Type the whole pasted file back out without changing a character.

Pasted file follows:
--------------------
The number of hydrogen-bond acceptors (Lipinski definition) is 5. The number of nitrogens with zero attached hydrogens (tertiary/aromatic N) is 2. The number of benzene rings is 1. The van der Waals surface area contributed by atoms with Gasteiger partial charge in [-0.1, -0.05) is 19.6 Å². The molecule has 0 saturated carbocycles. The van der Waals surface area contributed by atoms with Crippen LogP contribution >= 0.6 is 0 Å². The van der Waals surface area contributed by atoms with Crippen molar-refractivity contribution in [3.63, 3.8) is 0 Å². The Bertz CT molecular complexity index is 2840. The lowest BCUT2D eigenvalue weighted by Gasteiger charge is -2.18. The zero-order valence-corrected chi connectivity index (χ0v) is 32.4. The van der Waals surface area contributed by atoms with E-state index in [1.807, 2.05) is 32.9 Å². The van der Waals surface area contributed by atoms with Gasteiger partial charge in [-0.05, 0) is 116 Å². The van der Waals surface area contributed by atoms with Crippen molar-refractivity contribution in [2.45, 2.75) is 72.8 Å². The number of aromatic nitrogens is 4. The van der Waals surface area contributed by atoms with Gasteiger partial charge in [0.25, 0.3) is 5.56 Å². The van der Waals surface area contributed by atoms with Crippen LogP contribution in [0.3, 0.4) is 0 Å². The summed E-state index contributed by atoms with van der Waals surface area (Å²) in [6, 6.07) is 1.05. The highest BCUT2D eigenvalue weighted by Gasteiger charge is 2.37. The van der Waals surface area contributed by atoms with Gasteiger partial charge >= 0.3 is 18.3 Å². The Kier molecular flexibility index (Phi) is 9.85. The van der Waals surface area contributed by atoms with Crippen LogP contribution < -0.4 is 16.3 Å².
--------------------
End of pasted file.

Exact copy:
The number of hydrogen-bond acceptors (Lipinski definition) is 5. The number of nitrogens with zero attached hydrogens (tertiary/aromatic N) is 2. The number of benzene rings is 1. The van der Waals surface area contributed by atoms with Gasteiger partial charge in [-0.1, -0.05) is 19.6 Å². The molecule has 0 saturated carbocycles. The van der Waals surface area contributed by atoms with Crippen LogP contribution >= 0.6 is 0 Å². The van der Waals surface area contributed by atoms with Crippen molar-refractivity contribution in [3.63, 3.8) is 0 Å². The Bertz CT molecular complexity index is 2840. The lowest BCUT2D eigenvalue weighted by Gasteiger charge is -2.18. The zero-order valence-corrected chi connectivity index (χ0v) is 32.4. The van der Waals surface area contributed by atoms with E-state index in [1.807, 2.05) is 32.9 Å². The van der Waals surface area contributed by atoms with Gasteiger partial charge in [-0.05, 0) is 116 Å². The van der Waals surface area contributed by atoms with Crippen molar-refractivity contribution in [2.45, 2.75) is 72.8 Å². The number of aromatic nitrogens is 4. The van der Waals surface area contributed by atoms with Gasteiger partial charge in [0.25, 0.3) is 5.56 Å². The van der Waals surface area contributed by atoms with Crippen LogP contribution in [0.3, 0.4) is 0 Å². The summed E-state index contributed by atoms with van der Waals surface area (Å²) in [6, 6.07) is 1.05. The highest BCUT2D eigenvalue weighted by Gasteiger charge is 2.37. The van der Waals surface area contributed by atoms with Gasteiger partial charge >= 0.3 is 18.3 Å². The Kier molecular flexibility index (Phi) is 9.85. The van der Waals surface area contributed by atoms with Crippen LogP contribution < -0.4 is 16.3 Å².